Sad Girl Myths
Written by Christine Harazim
So far we’ve answered the question “What is Sad Girl Music?” You can feel confident in knowing that your definition is your own; it means something different to everyone. Now it’s time that we debunk some of the most common Sad Girl Myths that we’ve been hearing.
Being a Sad Girl means that you must cry a lot.
Being a Sad Girl can mean a plethora of emotions and ideas- it’s not just sadness. At any given time, being a Sad Girl can mean anything on this list and more:
You’ve lost something.
You’ve had your heart broken and you need to feel your feelings for a while.
You feel misunderstood by your friends, families, significant others, communities, etc.
You passionately want to change the world and elicit strength through art.
You’ve been put down and are ready to take your power back.
Your love, strength, vulnerability and resilience are shining through you.
You feel sad because you’ve had to fight for what others have been given. (That doesn’t stop you from continuing to fight.)
Even in defeat, you’ve stood up to shake hands and say “until we meet again.”
Being Sad isn’t just...sad. It’s empowering and undeniably vulnerable. It’s an emotion that encompasses a past full of struggles, triumphs, celebrations and pitfalls. That’s why we love our Sad Girl Music community. You’ve seen it all, lived it, and yet you’re still standing. That in itself is cause to celebrate. You are cause to celebrate; whether you’re feeling sad or angry or happy or empowered, you have a place to be yourself. We’re here to encourage you to confront your Sadness, however it’s manifesting, in a healthy way.
Men feel uncomfortable at Sad Girl Music events
“It's definitely not just for girls. Featuring female artists sometimes feels almost secondary to what the event is really about, which is feeling free to express and emote in a friendly and accepting environment. It's immensely positive. You can tell Elisabeth, (Founder of Sad Girl Music), puts a lot of focus there, because you feel it in the room.”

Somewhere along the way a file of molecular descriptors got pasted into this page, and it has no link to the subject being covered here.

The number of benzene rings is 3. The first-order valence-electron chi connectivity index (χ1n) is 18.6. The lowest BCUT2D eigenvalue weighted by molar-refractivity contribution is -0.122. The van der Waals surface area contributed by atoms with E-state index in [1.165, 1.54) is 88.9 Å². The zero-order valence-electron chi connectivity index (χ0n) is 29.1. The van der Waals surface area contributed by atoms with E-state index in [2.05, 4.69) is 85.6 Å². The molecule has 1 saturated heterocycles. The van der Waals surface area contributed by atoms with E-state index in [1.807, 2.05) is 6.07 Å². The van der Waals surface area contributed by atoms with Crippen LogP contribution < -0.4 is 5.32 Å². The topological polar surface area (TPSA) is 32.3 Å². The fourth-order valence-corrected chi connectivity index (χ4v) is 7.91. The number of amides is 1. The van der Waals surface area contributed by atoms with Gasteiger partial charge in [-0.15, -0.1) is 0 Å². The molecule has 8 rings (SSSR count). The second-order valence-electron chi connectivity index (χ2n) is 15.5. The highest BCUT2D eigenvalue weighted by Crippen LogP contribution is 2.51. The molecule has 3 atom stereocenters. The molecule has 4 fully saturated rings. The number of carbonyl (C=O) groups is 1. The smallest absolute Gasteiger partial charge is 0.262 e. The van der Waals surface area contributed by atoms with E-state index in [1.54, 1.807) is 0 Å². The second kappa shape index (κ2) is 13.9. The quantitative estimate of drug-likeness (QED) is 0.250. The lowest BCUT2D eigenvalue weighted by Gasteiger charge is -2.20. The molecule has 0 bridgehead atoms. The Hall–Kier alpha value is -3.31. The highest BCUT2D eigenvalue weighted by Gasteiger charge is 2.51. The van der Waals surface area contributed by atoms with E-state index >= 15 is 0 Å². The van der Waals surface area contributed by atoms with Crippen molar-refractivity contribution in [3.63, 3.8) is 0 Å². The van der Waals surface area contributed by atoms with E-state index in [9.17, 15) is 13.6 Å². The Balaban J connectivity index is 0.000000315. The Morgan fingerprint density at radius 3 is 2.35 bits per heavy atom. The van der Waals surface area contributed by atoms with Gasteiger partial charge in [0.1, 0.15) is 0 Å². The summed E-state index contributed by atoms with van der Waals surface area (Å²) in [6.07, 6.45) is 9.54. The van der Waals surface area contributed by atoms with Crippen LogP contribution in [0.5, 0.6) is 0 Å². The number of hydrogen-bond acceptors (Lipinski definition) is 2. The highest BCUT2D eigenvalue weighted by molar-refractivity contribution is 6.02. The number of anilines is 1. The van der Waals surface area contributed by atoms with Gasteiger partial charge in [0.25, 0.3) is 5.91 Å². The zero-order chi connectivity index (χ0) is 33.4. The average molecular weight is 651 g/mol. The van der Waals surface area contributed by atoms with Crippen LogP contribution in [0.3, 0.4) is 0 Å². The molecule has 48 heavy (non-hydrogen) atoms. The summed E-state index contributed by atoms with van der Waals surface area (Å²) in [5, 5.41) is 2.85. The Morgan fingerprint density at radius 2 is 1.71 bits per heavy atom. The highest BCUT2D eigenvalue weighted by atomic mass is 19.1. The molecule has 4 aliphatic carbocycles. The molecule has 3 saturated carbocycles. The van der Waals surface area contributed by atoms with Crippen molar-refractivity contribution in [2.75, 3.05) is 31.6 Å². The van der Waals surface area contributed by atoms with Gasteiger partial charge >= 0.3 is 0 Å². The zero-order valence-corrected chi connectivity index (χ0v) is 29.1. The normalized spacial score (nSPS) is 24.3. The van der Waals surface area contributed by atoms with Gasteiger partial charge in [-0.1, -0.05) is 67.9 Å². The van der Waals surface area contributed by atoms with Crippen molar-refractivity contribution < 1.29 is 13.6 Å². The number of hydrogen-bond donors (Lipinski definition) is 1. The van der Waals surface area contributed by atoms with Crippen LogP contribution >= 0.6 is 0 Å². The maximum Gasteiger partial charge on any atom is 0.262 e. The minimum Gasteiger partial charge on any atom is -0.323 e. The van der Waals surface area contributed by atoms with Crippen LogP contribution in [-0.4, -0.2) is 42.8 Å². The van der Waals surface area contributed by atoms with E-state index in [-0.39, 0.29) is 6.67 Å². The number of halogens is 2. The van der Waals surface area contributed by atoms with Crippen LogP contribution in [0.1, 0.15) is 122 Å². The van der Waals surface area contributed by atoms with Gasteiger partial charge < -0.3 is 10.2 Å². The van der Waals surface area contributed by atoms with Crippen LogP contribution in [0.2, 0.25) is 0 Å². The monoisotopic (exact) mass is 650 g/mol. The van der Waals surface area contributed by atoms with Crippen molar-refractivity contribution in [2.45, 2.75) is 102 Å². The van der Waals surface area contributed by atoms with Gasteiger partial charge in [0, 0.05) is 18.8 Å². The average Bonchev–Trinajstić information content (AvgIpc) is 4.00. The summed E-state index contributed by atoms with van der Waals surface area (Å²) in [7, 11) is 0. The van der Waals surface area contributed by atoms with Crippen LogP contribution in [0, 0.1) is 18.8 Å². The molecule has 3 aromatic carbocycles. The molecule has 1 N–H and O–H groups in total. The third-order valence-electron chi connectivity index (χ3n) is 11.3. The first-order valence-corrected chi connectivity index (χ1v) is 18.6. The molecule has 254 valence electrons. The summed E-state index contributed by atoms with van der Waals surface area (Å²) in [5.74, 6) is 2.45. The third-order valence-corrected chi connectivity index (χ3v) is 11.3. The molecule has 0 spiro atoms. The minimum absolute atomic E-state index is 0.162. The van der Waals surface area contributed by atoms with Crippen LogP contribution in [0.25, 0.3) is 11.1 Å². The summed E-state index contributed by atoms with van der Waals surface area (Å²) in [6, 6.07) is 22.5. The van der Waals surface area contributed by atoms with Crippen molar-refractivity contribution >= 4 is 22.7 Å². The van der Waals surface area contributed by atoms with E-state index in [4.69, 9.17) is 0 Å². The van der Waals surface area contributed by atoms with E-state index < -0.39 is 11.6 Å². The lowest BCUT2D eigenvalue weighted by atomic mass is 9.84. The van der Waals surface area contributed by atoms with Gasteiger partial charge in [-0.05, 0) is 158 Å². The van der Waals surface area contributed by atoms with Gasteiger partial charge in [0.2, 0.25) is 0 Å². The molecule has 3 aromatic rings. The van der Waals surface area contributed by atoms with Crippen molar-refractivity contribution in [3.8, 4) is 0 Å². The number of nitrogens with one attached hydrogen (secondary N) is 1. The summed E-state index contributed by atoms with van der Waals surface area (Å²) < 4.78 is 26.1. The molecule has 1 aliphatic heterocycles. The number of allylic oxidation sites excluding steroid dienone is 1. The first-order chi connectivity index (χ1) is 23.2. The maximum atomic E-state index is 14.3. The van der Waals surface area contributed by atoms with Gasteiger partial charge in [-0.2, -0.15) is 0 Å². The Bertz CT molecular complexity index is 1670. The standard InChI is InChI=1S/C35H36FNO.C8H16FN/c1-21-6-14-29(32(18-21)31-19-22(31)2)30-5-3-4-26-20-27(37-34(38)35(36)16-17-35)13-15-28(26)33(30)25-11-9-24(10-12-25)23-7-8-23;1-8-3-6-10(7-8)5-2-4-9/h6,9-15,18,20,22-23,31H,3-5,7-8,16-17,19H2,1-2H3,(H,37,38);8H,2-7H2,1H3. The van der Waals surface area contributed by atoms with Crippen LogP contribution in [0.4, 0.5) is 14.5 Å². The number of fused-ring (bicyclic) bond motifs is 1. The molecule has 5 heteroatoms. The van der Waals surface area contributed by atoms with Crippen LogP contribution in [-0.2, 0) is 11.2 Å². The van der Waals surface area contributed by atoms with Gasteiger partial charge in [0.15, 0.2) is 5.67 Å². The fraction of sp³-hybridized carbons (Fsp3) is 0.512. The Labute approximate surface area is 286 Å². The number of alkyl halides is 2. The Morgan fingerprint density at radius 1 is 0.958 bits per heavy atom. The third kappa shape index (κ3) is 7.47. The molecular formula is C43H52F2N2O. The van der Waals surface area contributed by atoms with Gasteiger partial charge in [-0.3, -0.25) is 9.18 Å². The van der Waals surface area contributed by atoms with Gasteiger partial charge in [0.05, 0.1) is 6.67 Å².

Men are always encouraged to attend Sad Girl Music events, participate in the online conversation, and be an important part of the community. In fact, to debunk this myth, we’ve brought in a frequent attendee of Sad Girl Night, and self-identified man, Jamie Hagerty. Here’s what he has to say about his experiences at Sad Girl Night.
If you are an ally and friend, regardless of gender, sexuality, race or age, you are welcome. At Sad Girl Music, we strive to create a welcoming and comfortable space for all. As long as you in turn make others feel comfortable, our door is always open.
But Sad Girl Songs are depressing!
FALSE FALSE FALSE!
Once more, I’m here to tell you that “Sad Girl songs,” are not necessarily sad in tone. Of course, they can be. We all have favorite songs that we connect with because of their raw, sad intensity. What I’m saying here is that when we branch out from “sad” we get a little bit of everything. Anger, hopelessness, happiness, empowerment, confusion, love, hate, indifference, etc. Sad Girl music is not sad, simply to be sad. It’s sad because it comes from a real place; a place that’s felt something so powerful that it ignited a song, an album, and down the line- a fan who needed to hear it.
Coming to Sad Girl Night you’ll find that you experience more than a night of raw and emotional music. You’ll experience a moment in time where you are encouraged to feel what you need to feel through the music of someone else who has been there with you! It’s beautiful and empowering, and sometimes sad- but that depends on you and what you need to feel.
We aren’t building Sad Girl Music to intimidate, exclude, or cause terrible depression through sad songs. No matter your gender, your sexual identity, your race, your religion, or your shoe size; we’re building it for you. So you can have a safe space to call home and enjoy music by incredibly talented goddesses. It’s about empowerment, vulnerability, and love for all. We’re looking forward to meeting you at our next event!